Content in a Nutshell

From saline solutions to street lamps, from baking powders to bleaches, from fertilizers to fireworks, alkali metal compounds find everyday uses in our lives. Elements necessary for life, yet ones that react violently with water: do these two sound incompatible? In their aqueous ionic forms, sodium and potassium ions (Na + and K + ) are essential ingredients for animal and plant life, yet the elemental atomic forms of these alkali metals react vigorously with water and other compounds.

The alkali metals (Li, Na, K, Rb, Cs, Fr) form a vertical family of elements that begin each horizontal row of the Periodic Table. Francium, element 87, is a rare radioactive decay product of the radioactive element, actinium. Even the most stable isotope of franciumdecays sorapidlythatits chemicalpropertiesarenot wellknown.Theother alkali metals are silvery metallic solids, as soft as cold butter. Lithium, sodium, and potassium are less dense than water; hence they float on it (but donÕt try it!). LithiumÕs density (0.53 g/cm 3 ) is just over half that of water. All have low melting points. Cesium melts at 29 °C, a bit above room temperature; Na melts at 98 °C, just below the boiling point of water. The alkali metals are so highly reactive that they never occur free (in their elemental form) in nature, but always in combination with other elements. Since they react rapidly with oxygen in air and violently with water, they must be stored in unreactive oil or kerosene.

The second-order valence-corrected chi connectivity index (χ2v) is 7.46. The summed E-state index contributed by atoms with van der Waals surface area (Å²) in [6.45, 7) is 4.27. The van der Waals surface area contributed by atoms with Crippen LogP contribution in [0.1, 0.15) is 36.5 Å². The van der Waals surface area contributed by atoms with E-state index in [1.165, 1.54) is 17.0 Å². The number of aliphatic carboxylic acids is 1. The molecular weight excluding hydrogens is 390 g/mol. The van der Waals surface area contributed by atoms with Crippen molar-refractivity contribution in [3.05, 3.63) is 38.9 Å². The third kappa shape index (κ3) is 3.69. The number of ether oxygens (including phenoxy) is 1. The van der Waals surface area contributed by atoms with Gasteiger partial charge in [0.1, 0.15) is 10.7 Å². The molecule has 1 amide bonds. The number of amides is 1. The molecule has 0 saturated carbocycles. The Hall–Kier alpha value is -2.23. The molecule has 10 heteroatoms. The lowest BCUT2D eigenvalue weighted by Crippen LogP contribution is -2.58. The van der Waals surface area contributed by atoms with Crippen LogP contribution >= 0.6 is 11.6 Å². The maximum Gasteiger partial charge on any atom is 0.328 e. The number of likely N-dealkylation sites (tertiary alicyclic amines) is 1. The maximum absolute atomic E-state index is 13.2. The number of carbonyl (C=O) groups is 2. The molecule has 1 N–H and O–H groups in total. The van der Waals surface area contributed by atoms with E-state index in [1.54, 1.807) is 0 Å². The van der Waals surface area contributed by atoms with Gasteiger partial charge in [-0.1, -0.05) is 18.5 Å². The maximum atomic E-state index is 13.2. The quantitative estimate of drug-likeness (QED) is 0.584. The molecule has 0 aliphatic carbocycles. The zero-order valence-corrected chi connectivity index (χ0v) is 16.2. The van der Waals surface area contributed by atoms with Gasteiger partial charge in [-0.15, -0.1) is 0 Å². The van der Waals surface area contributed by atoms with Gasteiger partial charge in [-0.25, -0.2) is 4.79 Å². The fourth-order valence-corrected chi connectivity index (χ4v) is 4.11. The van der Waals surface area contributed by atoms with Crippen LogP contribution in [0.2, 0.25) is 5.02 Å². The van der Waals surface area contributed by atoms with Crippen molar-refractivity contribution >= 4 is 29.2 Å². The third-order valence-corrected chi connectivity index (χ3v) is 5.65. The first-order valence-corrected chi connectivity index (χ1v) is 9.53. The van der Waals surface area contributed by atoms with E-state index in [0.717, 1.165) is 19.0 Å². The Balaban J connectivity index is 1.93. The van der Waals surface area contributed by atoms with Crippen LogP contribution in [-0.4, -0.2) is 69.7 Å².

All alkali metals react vigorously with halogens to produce alkali halides. Large quantities of alkali metal chlorides are found in the oceans, inland seas, and salt deposits. Fifty million billion (5 x 10 16 ) tons of salt (NaCl) are dissolved in earthÕs oceans. The sodium ion, Na + , is the principal positive ion in fluids surrounding cells in our bodies, where it is needed for water retention and muscle action. This ion (in the form of saline solution) is often given intravenously to hospital patients. Potassium ions, K + , are also essential to life, both plant and animal. Compounds of this ion, such as KCl, K 2 SO 4 , and KNO 3 , are used extensively as fertilizers (see IndustrialInorganicChemistrymodule). Insolublelithiumcarbonate,Li 2 CO 3 ,isused to treat manic depressives, although its mode of action is not well understood.

Each alkali metal atom has one more electron than the chemically stable noble gas atom just preceding it in the Periodic Table. Each atom has a large relative size (radius), coupled with filled inner energy levels of electrons. Each atom can therefore readily lose this one electron, forming stable +1ions with noble gas electron configurations. Thus they have low ionization energies. CesiumÕs ionization energy is so low that visible light can ionize it, permitting its use in photoelectric cells, where light energy is converted directly into electricity.

The chemistry of alkali metals provides a fascinating entry into the field of descriptive chemistry and a perfect introduction to the concept of periodicity of the elements (see Periodicity module). The similarities in physical and chemical properties of alkali metals reinforce the concept of families of elements and thus serve as an excellent introduction to the Periodic Table (Periodicity module.) Due to their strong tendency to form compounds in which they exhibit only the +1 oxidation state, their chemistry is simple and predictable, yet frequently exciting. The topic could thus serve as an introduction to predicting the products of chemical reactions (Simple Chemical Reactions module).